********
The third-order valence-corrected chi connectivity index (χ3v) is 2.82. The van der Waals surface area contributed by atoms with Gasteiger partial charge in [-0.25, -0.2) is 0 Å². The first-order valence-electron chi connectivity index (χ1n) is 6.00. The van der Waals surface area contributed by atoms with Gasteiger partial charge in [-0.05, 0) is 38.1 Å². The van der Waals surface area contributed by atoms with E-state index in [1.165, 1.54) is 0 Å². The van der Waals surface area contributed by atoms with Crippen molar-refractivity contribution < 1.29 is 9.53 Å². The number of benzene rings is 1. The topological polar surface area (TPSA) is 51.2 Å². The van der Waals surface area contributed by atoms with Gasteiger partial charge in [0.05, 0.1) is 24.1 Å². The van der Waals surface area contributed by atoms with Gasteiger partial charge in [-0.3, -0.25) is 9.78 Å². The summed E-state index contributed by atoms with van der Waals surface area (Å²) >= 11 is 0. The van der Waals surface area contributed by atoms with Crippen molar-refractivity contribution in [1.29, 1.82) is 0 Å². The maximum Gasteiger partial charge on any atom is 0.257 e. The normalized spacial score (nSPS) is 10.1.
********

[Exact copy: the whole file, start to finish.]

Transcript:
The third-order valence-corrected chi connectivity index (χ3v) is 2.82. The van der Waals surface area contributed by atoms with Gasteiger partial charge in [-0.25, -0.2) is 0 Å². The first-order valence-electron chi connectivity index (χ1n) is 6.00. The van der Waals surface area contributed by atoms with Gasteiger partial charge in [-0.05, 0) is 38.1 Å². The van der Waals surface area contributed by atoms with E-state index in [1.165, 1.54) is 0 Å². The van der Waals surface area contributed by atoms with Crippen molar-refractivity contribution < 1.29 is 9.53 Å². The number of benzene rings is 1. The topological polar surface area (TPSA) is 51.2 Å². The van der Waals surface area contributed by atoms with Gasteiger partial charge in [0.05, 0.1) is 24.1 Å². The van der Waals surface area contributed by atoms with Gasteiger partial charge in [-0.3, -0.25) is 9.78 Å². The summed E-state index contributed by atoms with van der Waals surface area (Å²) >= 11 is 0. The van der Waals surface area contributed by atoms with Crippen molar-refractivity contribution in [1.29, 1.82) is 0 Å². The maximum Gasteiger partial charge on any atom is 0.257 e. The normalized spacial score (nSPS) is 10.1.